December 13, 2018

Moishe House Explores ‘Little Shtetls’ of Jewish Learning

Participants in Moishe House’s Jewish Education Summit. Photo courtesy of Moishe House

Moishe House, a program for Jewish young adults that has been growing steadily throughout the United States and internationally since its inception nearly 13 years ago, is now grappling with a key question: How far should it go in providing concrete definitions and setting requirements for the content of its peer-led Jewish learning programs while still empowering its young leaders, in their 20s and early 30s, to be bold and creative in how they engage with that content? 

At a “Jewish Education Summit” held Nov. 6-8 at its headquarters in The Hive at Leichtag Commons in Encinitas in northern San Diego County, Moishe House invited Jewish academics and educators to explore the extent to which its learning activities should incorporate Judaism’s core texts or ideas in order to be considered a proper Jewish education.

“We’re all asking the same question: For young adults in 2018, what does it mean to live a Jewish life? What does it mean to craft Jewish learning and own your own Jewish experience?” said Rabbi Brad Greenstein, senior director of Jewish learning at Moishe House.

Since January 2006, when it started opening Moishe Houses that support Jewish young adults who live together and host Jewish programming for their friends and community, the nonprofit organization has grown to more than 110 houses in 27 countries (including six in Los Angeles, one in Orange County and two in San Diego County), according to its website. It also provides support for leaders of peer-led retreats and a program called Moishe House Without Walls. Last  May, Moishe House said that during the previous year more than 50,000 young adult Jews were active participants in its programs, which drew a total annual attendance of more than 200,000.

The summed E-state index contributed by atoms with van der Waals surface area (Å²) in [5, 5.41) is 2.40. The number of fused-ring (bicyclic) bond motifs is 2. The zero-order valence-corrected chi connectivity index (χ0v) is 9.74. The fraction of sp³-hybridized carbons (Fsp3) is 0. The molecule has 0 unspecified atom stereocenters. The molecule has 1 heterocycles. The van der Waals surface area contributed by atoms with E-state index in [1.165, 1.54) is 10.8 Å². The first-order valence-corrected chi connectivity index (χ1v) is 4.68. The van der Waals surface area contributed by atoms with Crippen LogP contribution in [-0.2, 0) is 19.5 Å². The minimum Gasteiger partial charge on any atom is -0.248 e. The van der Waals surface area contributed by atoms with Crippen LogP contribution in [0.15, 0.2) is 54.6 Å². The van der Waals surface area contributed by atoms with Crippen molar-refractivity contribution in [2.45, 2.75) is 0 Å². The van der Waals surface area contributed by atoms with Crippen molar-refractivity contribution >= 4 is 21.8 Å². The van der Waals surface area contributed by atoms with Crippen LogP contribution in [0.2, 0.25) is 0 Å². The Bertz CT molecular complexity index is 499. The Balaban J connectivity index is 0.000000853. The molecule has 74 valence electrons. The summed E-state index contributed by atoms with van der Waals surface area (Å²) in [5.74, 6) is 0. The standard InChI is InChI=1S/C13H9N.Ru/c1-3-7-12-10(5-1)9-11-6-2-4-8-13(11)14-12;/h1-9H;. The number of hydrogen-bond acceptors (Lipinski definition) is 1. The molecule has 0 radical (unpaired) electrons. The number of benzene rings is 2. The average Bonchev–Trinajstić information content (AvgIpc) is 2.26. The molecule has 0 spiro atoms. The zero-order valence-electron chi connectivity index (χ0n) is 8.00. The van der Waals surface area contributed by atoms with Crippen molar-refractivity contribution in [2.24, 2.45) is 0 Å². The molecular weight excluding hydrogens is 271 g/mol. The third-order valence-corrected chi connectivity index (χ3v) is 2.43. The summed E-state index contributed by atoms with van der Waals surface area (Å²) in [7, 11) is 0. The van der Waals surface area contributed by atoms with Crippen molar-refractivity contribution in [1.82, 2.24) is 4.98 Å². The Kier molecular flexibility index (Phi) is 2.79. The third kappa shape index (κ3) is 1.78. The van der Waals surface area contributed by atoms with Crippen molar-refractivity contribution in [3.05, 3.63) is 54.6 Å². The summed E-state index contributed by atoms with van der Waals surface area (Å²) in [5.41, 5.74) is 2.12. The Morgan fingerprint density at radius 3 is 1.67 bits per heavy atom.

“Moishe House is interesting because they are committed to democratizing Jewish education by bringing it to people’s living rooms,” said Miriam Heller Stern, national director of the School of Education and associate professor at Hebrew Union College-Jewish Institute of Religion. “Anyone can teach, sit with the text and make sense of it. It’s a reflection of the American zeitgeist but comes into tension with traditional beliefs about how much one needs to know to access those texts.” 

Summit participants included representatives of educational organizations such as The Pardes Institute of Jewish Studies, the Shalom Hartman Institute and Mechon Hadar; the community-service organization Repair the World; and Moishe House funders such as the Jim Joseph Foundation and the William Davidson Foundation. (In addition to reporting on the event for the Journal, I was invited to participate in the discussions.)

“We have to rethink that assumption of what education has to look like. … a formal structure to teach what used to be learned through living.” — Miriam Heller Stern

The sessions reflected diverse perspectives on Jewish education.

“Seeing spiritual homelessness and social isolation, you solve for ‘belonging,’ ” said speaker Casper ter Kuile, executive director and director of possibility for the Impact Lab at The On Being Project, and co-host of the Harry Potter and the Sacred Text podcast. Ter Kuile, who is not Jewish, brings together leaders in the emerging field of secular and sacred community innovation. He talked about unbundling and remixing traditional religious practice through several lenses. For instance, the Catholic Church used to be a full-service institution helping people to be “hatched, matched and dispatched,” he quipped, but is now experiencing a loss of popularity as people find other communities to serve their religious needs.